One of my favorite jobs during my career in the medical field has been teaching trauma classes to organizations looking to be proactive in preparing for a disaster, either natural or manmade.

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Car Wreck First on Scene: What to Do Pt 2

*This is Part 2 of a 3-part series. Click Here for Part 1. Come back next week or click here for Pt 3.

Cars Don’t Explode

If you’ve seen an action movie, you know well how vehicles explode at the very slightest provocation. In reality, car manufacturers try very hard to come up with designs to ensure this doesn’t happen. It’s bad business to produce vehicles the blow up.

I’m sure its possible, given the right conditions, but you shouldn’t be attempting to drag a casualty from a car because you’re worried its gonna blow.

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Bleeding Control: Does Elevating the Wound Actually Help?

Research is a vital component to medical care. Without medical researchers constantly developing new techniques and testing the effectiveness of old ones, we’d still be stuck with medieval era medicine.

Thankfully, the medical world is a constantly changing and shifting environment, which is why we no longer drill holes in our patient’s head to let out evil spirits and cure mental illness.

Progress is a good thing, and we need to continually question why we do what we do, and if there's a better way.

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Is a “High and Tight” Tourniquet Wrong?

“If the tourniquet isn’t high and tight, you’re wrong.”

While this isn’t wrong advice, it’s important to understand where this tourniquet procedure came from and why we’re constantly being told to place the TQ as high up on the limb as possible.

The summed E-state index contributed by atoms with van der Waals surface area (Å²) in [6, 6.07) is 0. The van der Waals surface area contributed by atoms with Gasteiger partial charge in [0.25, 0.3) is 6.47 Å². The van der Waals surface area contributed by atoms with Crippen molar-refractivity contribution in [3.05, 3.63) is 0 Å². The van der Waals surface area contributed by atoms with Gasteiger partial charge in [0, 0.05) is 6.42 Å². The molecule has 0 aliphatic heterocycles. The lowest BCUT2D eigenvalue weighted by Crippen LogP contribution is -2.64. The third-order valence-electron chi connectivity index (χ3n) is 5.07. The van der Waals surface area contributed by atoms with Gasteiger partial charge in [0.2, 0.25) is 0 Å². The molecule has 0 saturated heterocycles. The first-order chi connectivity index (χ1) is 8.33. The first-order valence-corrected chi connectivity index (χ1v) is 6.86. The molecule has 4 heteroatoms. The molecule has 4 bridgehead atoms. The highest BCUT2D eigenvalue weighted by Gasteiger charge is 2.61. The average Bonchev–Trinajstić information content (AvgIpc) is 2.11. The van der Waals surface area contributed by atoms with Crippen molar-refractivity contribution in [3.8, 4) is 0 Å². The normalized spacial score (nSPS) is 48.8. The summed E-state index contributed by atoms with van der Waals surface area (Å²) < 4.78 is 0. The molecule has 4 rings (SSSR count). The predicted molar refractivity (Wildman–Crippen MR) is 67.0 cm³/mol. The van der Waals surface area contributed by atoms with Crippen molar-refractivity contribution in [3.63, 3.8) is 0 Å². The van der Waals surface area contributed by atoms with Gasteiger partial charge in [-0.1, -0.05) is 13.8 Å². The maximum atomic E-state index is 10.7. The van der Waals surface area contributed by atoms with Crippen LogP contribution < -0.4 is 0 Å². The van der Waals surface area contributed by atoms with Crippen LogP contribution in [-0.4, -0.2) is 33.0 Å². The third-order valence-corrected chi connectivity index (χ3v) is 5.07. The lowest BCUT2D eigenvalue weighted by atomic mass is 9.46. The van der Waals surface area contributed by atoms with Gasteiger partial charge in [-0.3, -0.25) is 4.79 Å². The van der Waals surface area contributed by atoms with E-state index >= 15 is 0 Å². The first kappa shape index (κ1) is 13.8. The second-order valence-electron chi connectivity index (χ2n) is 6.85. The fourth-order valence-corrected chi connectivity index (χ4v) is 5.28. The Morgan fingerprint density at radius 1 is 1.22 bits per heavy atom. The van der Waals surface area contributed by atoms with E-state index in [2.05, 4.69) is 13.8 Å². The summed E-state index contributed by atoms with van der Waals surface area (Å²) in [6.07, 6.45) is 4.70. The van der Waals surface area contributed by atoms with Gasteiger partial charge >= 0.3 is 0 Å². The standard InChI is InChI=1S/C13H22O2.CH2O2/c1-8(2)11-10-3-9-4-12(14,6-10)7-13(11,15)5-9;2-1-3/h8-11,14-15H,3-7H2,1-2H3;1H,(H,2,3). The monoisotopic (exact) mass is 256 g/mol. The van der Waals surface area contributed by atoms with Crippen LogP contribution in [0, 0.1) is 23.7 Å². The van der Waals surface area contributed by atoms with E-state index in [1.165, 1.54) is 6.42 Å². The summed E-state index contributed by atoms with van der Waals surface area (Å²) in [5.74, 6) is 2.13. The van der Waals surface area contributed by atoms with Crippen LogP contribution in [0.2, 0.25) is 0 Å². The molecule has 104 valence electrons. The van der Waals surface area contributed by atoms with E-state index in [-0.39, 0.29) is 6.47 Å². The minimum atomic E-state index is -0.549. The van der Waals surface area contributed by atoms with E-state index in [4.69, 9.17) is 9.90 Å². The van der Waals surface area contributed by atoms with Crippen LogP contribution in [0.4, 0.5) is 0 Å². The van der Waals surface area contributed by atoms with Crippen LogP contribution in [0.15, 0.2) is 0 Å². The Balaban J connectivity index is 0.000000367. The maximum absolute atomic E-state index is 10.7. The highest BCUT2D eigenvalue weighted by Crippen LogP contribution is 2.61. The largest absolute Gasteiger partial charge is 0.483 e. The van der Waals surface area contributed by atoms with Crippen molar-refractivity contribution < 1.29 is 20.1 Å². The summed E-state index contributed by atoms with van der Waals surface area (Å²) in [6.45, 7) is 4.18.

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Jingle Bells or ER Visit? Top 3 Holiday Injuries

Nothing throws a wet blanket on holiday festivities like a serious injury. Try talking politics with your idiot uncle with a burned hand after the turkey fry oil ignited.

Best to avoid injuries with proactive planning then to spend Christmas morning in the ER. According to the Consumer Product Safety Commission (CPSC), injuries are on the rise during the holidays.

Here are the top 3 most common ways to get injured during the holidays:

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What If You Don’t Have a Tourniquet or Trauma Kit? Pt 3: Sucking Chest Wounds

It’s impossible to be prepared at all times and knowing what to do when you don’t have any medical gear can be the literal difference between life and death.

Even a paramedic with a fully stocked ambulance has finite supplies, and if the situation is bad enough, anyone could easily run out.

If you haven’t already read what to do for bleeding, make sure you check that out before you continue with this article so everything makes sense.

Sucking chest wounds are treated quickly and effectively with the quick application of a chest seal. Penetrating trauma to the chest can cause a Tension Pneumothorax (TPT), a potentially life-threatening condition, but how can you treat it with no medical gear?